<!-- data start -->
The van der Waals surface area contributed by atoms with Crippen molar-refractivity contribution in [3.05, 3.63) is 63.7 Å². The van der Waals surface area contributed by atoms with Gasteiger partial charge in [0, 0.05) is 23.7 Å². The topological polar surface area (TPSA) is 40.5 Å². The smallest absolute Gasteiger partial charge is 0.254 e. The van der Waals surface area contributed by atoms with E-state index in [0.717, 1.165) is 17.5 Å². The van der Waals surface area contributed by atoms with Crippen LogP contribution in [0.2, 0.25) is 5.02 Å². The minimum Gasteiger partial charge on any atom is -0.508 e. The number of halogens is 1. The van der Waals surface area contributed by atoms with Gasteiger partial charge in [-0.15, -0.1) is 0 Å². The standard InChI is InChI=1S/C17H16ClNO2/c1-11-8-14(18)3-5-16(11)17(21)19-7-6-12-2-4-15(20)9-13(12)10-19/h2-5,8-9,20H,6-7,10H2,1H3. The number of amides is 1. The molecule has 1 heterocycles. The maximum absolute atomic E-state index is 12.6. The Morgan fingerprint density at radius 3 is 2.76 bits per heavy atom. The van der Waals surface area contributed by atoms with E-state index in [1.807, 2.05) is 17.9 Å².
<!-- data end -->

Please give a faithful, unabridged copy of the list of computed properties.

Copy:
The van der Waals surface area contributed by atoms with Crippen molar-refractivity contribution in [3.05, 3.63) is 63.7 Å². The van der Waals surface area contributed by atoms with Gasteiger partial charge in [0, 0.05) is 23.7 Å². The topological polar surface area (TPSA) is 40.5 Å². The smallest absolute Gasteiger partial charge is 0.254 e. The van der Waals surface area contributed by atoms with E-state index in [0.717, 1.165) is 17.5 Å². The van der Waals surface area contributed by atoms with Crippen LogP contribution in [0.2, 0.25) is 5.02 Å². The minimum Gasteiger partial charge on any atom is -0.508 e. The number of halogens is 1. The van der Waals surface area contributed by atoms with Gasteiger partial charge in [-0.15, -0.1) is 0 Å². The standard InChI is InChI=1S/C17H16ClNO2/c1-11-8-14(18)3-5-16(11)17(21)19-7-6-12-2-4-15(20)9-13(12)10-19/h2-5,8-9,20H,6-7,10H2,1H3. The number of amides is 1. The molecule has 1 heterocycles. The maximum absolute atomic E-state index is 12.6. The Morgan fingerprint density at radius 3 is 2.76 bits per heavy atom. The van der Waals surface area contributed by atoms with E-state index in [1.807, 2.05) is 17.9 Å².